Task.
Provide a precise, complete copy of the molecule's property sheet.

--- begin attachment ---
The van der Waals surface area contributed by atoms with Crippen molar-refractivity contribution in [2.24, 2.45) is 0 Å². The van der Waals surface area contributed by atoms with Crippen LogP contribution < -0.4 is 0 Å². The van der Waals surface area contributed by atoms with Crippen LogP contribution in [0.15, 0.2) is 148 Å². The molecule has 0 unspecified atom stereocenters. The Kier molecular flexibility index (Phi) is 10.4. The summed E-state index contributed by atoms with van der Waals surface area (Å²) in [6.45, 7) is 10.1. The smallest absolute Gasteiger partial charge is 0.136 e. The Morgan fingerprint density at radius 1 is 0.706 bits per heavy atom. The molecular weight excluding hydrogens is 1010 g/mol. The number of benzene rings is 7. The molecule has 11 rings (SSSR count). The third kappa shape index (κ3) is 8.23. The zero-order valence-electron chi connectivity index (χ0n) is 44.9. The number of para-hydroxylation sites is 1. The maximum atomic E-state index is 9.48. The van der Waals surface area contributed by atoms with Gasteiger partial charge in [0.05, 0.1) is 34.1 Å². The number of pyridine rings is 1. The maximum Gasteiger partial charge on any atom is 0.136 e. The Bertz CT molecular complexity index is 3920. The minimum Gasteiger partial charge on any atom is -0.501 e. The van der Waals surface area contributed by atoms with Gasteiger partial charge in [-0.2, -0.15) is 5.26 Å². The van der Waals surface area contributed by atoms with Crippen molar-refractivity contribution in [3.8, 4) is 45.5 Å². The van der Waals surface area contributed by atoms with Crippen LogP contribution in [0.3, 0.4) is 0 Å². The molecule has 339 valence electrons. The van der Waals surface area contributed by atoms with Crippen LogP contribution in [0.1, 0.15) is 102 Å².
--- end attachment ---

The van der Waals surface area contributed by atoms with Crippen molar-refractivity contribution in [2.24, 2.45) is 0 Å². The van der Waals surface area contributed by atoms with Crippen LogP contribution < -0.4 is 0 Å². The van der Waals surface area contributed by atoms with Crippen LogP contribution in [0.15, 0.2) is 148 Å². The molecule has 0 unspecified atom stereocenters. The Kier molecular flexibility index (Phi) is 10.4. The summed E-state index contributed by atoms with van der Waals surface area (Å²) in [6.45, 7) is 10.1. The smallest absolute Gasteiger partial charge is 0.136 e. The Morgan fingerprint density at radius 1 is 0.706 bits per heavy atom. The molecular weight excluding hydrogens is 1010 g/mol. The number of benzene rings is 7. The molecule has 11 rings (SSSR count). The third kappa shape index (κ3) is 8.23. The zero-order valence-electron chi connectivity index (χ0n) is 44.9. The number of para-hydroxylation sites is 1. The maximum atomic E-state index is 9.48. The van der Waals surface area contributed by atoms with Gasteiger partial charge in [0.05, 0.1) is 34.1 Å². The number of pyridine rings is 1. The maximum Gasteiger partial charge on any atom is 0.136 e. The Bertz CT molecular complexity index is 3920. The minimum Gasteiger partial charge on any atom is -0.501 e. The van der Waals surface area contributed by atoms with Gasteiger partial charge in [-0.2, -0.15) is 5.26 Å². The van der Waals surface area contributed by atoms with Crippen molar-refractivity contribution in [3.8, 4) is 45.5 Å². The van der Waals surface area contributed by atoms with Crippen LogP contribution in [0.3, 0.4) is 0 Å². The molecule has 339 valence electrons. The van der Waals surface area contributed by atoms with Crippen LogP contribution in [0.1, 0.15) is 102 Å².